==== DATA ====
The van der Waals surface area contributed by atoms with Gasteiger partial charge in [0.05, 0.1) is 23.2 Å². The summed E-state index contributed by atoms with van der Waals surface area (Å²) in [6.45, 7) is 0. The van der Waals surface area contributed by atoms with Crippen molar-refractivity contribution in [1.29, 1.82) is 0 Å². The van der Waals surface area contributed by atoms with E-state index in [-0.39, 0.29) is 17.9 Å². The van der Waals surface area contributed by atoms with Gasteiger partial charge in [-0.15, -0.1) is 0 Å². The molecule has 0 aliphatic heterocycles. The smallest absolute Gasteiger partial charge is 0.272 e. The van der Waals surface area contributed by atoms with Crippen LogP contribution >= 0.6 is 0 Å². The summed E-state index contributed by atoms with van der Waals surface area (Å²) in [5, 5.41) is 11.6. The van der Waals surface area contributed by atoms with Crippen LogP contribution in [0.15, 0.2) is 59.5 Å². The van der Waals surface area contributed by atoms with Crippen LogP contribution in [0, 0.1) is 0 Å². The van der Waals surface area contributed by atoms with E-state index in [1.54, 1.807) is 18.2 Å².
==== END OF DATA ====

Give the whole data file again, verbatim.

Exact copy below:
The van der Waals surface area contributed by atoms with Gasteiger partial charge in [0.05, 0.1) is 23.2 Å². The summed E-state index contributed by atoms with van der Waals surface area (Å²) in [6.45, 7) is 0. The van der Waals surface area contributed by atoms with Crippen molar-refractivity contribution in [1.29, 1.82) is 0 Å². The van der Waals surface area contributed by atoms with E-state index in [-0.39, 0.29) is 17.9 Å². The van der Waals surface area contributed by atoms with Gasteiger partial charge in [-0.15, -0.1) is 0 Å². The molecule has 0 aliphatic heterocycles. The smallest absolute Gasteiger partial charge is 0.272 e. The van der Waals surface area contributed by atoms with Crippen LogP contribution >= 0.6 is 0 Å². The summed E-state index contributed by atoms with van der Waals surface area (Å²) in [5, 5.41) is 11.6. The van der Waals surface area contributed by atoms with Crippen LogP contribution in [0.15, 0.2) is 59.5 Å². The van der Waals surface area contributed by atoms with Crippen LogP contribution in [0, 0.1) is 0 Å². The van der Waals surface area contributed by atoms with E-state index in [1.54, 1.807) is 18.2 Å².